Mardos Collection




burg he was taken sick and afterward spent a year in Rolla and Springfield, Mo. In the spring of 1864 he was discharged at Springfield, Mo., and in the summer of the same year he again came to Colorado. This time he settled in Larimer County, twelve miles southeast of the present site of Fort Collins, on the Cache la Poudre, where he took a homestead of one hundred and sixty acres, and, with two others, made a private ditch. He continued raising stock and farm products on that place until 1895, when he sold out and bought a home in Fort Collins.

     Politically Mr. Loveland is a pronounced Republican. He was made a Mason in Collins Lodge No. 19, A. F. & A. M. In 1876 he was elected county commissioner and served in that capacity for one term of three years. In Greeley he was united in marriage with Miss Sarah Carpenter, a native of Ohio, and daughter of Daniel Carpenter, a member of the Union colony, coming to Greeley in 1871. 

EORGE K. PEASLEY, deceased, was a leading representative of the business interests of Greeley, where he was extensively engaged in buying and shipping stock, and also conducted a hardware business, and was a director in the First National Bank. Of excellent business ability and broad resources, he attained a prominent place among the substantial citizens of Weld County, and was a recognized leader in public affairs. He won success by his well-directed, energetic efforts, and the prosperity that came to him was certainly well deserved.

     Mr. Peasley was born in Burlington, Iowa, August 15, 1847, and was a son of John F. and Lucretia Peasley, representative of a well-known and highly respected family of Illinois. Our subject was successfully engaged in farming in Henderson County until 1880, when he came to Colorado and located at Evans, where he was engaged in business for about three years with Capt. B. D. Harper, under the firm name of Harper, Peasley & Co. He then came to Greeley, where the company was later re-organized under the name of the Illinois Live Stock Company, with Mr. Peasley as general manager. He and his brother-in-law, Nat. Bruen, of Henderson County, Ill., probably did more to raise the quality and standard of roadsters and track horses in that and adjoining counties than any other two individuals. They owned the noted horses Egmont and Fame, brought from Kentucky, and many of Egmont's colts have won a worldwide reputation. Mr. Peasley became one of the most energetic and active business men of Greeley; was a member of the hardware firm of Robie & Peasley; was a director of the First National Bank; owned an excellent farm of three hundred and twenty acres of land under ditch in Weld County, and was also interested in real estate in Salt Lake, Utah.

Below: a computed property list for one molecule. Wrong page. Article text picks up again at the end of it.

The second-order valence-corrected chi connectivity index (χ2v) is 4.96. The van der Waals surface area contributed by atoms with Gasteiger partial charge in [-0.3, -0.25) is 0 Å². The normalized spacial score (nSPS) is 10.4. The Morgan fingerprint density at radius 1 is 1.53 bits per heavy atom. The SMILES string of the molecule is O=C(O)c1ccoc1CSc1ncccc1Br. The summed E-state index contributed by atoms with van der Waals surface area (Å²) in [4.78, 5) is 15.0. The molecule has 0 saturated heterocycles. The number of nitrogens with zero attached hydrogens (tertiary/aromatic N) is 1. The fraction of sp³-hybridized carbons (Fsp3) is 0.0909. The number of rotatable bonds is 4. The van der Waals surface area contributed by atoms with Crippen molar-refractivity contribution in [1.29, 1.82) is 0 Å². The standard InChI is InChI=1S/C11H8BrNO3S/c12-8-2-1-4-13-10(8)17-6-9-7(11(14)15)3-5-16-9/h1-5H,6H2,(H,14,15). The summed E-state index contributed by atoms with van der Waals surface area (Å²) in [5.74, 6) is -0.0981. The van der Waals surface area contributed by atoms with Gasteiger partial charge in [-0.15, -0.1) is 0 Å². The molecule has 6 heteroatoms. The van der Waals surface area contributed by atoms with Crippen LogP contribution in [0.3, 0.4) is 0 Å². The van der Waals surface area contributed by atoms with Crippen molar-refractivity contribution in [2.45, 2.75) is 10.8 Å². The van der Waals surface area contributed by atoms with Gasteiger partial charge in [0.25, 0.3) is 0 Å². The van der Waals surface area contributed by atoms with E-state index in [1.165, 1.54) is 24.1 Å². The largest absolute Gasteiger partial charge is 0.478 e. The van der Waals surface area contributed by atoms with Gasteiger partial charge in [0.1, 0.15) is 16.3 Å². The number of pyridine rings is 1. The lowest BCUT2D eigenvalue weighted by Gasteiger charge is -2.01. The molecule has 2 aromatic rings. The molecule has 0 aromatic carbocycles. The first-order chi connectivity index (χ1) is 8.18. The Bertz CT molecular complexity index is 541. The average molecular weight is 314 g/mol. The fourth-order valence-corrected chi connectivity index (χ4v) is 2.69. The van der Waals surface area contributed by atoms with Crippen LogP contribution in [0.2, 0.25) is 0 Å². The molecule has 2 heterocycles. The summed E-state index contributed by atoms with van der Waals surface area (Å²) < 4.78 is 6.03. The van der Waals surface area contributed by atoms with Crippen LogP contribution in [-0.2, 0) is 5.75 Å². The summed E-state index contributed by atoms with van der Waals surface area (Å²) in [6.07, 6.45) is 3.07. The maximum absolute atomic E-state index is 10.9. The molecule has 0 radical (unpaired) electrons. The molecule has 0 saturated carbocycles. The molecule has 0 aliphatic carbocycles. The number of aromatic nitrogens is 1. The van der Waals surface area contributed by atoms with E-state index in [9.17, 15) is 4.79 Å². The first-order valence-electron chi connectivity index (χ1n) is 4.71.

On the 7th of January, 1874, Mr. Peasley was united in marriage to Miss Mary E. King, of La Harpe, Ill., a daughter of Calvin and Jane (Austin) King. She grew to womanhood in her native town, living there until her marriage, when she and her husband located on the old Peasley homestead in Henderson County, near the town of Decorra. To them were born four children, namely: George S., who died in infancy; Leroy, Maude and Mabel. Mr. Peasley had one sister, Mrs. Nat. Bruen, of Iowa, and two brothers, Frank and Charles.

     While shipping cattle to Omaha, Mr. Peasley was killed by falling between the cars at Julesburg September 17, 1895. He was a prominent member of the Ancient Order of United Workmen and the Knights of Pythias, and was buried under the auspices of both fraternities, the funeral services being conducted by Rev. O. J. Moore, of the Methodist Episcopal Church. His genial, pleasant manner made him popular in social as well as business circles, and he was recognized as one of the foremost citizens in northern Colorado, honored and respected by all who knew him. 

HARLES B. ANDREWS, of Fort Collins, is the owner of large landed tracts in Larimer County. His home farm, known as Shadeland, is named from the fact of the fine grove of trees on the place, which comprises one hundred and twenty well-improved acres, within the city limits. His ranch, which is called Shetland, takes its name from the fact that he long raised Shetland ponies on the place, having brought the first herd ever in the state, and making from time to time several importations of ponies. Now, however, he gives his attention largely to raising fullblooded registered Herefords, of which